Indeed, we, too, have previously argued that in some domestic abuse situations, including Stockholm Syndrome-like cases of attachment between the victim and her abuser, coercive intervention may possibly be justifiable Earp, Wudarczyk, Sandberg, and Savulescu The broad view, by contrast, argues that even the strongest, most negative forms of love are merely extremes of an authentic emotion. Hence it is possible to argue, from these grounds, that even those people who suffer from harmful extremes of love may be fully autonomous in their behavior.
On this kind of view, any possible treatment modality would then differ along certain dimensions. Likewise, treatments should never violate the autonomy of the person-in-love, nor should they involve coercion or force of any kind. Two of us have advanced a similar point of view regarding treatment for substance addiction Foddy and Savulescu As we noted in a recent paper Earp, Wudarczyk, Sandberg, and Savulescu3: Yet as we show in what follows, the general conclusion of such an analysis may not differ very much in the end, regardless of the view one takes.
That is, love addiction—however it is conceived—would seem to be an appropriate candidate for treatment in at least some circumstances.
Or so we argue in this section. On this kind of view, love addiction is a neurobiological disorder that has no place in a healthy or flourishing life, and it follows that we ought to offer love addicts some measure of treatment or support. For example, just as heroin addicts are sometimes given oral naltrexone to block the pharmacological effects of their drug, we could use oxytocin antagonists to reduce the reward an individual receives from being close to another person see Earp, Wudarczyk, Sandberg, and Savulescu According to the broad view, by contrast, everyone who loves is on a spectrum of addictive conditions: On this kind of view, it can be objected that love—no matter how destructive—is never an appropriate object of psychiatric treatment.
On both views, that is, the primary difficulty from an ethical point of view is to determine how we ought to distinguish the good kinds of love from the bad: As one of us has argued, in cases of mental illness it can be very difficult to sort pathology from normal function, especially in the grey areas between extremes Savulescu For example, we arbitrarily define anyone with an IQ two standard deviations below the mean as being intellectually disabled—and hence deserving of special treatment—but we could just as easily have put the bar at one standard deviation, or three.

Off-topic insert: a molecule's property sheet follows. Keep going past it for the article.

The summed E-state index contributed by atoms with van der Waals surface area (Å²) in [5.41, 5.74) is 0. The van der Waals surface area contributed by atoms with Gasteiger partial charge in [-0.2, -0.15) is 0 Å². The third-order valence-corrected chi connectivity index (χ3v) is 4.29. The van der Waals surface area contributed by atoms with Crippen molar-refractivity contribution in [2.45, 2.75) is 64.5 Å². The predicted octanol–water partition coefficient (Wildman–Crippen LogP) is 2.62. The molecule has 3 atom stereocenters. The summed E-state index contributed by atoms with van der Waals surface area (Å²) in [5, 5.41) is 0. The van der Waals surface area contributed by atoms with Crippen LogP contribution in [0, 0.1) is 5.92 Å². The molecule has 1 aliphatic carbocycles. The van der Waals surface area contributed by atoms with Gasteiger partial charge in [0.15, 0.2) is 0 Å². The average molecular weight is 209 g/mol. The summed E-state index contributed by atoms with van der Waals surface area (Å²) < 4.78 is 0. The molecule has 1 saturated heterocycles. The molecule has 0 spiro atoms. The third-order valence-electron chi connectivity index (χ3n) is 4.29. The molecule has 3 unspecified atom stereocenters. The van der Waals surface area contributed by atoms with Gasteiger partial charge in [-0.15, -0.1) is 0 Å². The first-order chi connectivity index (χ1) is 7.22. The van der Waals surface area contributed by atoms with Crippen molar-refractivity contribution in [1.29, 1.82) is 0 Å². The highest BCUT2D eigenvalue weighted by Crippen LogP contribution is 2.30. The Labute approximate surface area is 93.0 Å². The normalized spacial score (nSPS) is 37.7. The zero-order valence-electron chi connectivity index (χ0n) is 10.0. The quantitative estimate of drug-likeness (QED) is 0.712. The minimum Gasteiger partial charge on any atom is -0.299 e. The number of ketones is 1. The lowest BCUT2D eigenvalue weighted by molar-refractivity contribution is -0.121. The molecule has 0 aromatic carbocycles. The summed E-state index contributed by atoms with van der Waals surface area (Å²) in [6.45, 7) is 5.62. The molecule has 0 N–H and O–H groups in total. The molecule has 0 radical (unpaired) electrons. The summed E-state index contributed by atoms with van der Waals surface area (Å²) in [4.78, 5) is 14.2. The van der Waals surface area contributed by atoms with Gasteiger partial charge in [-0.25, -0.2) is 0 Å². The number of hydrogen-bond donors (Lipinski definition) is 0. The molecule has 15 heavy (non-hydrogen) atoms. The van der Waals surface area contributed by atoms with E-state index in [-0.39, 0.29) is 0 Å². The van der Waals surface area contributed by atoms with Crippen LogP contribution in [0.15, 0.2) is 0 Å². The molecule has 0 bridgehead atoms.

Nearly every psychiatric disability or disease represents an extreme of a smooth spectrum of behavior, function, or capacity. Not all sad people are depressed, and not all energetic people are manic.
Our definitions of psychiatric illness, therefore, are essentially holistic rather than purely naturalistic; they are based inevitably on judgments of value—or in other words, ethical judgments. At base, these judgements relate certain states of biology or psychology to well-being: We must consider who we think should have excuses for their behavior; who should receive support from friends or from the state; who should be an object of medical research; and above all who should receive treatment.
In line with this view, consider the definition of substance dependence from the latest available at the time of writing edition of the Diagnostic and Statistical Manual of Mental Disorders from the American Psychological Association, the DSM-IV: In other words, it matters fundamentally whether harm, difficulty, or ill-consequences are associated with the reward-seeking behavior: What insight do these considerations bring to our understanding of love addiction and its potential for being an appropriate subject of treatment?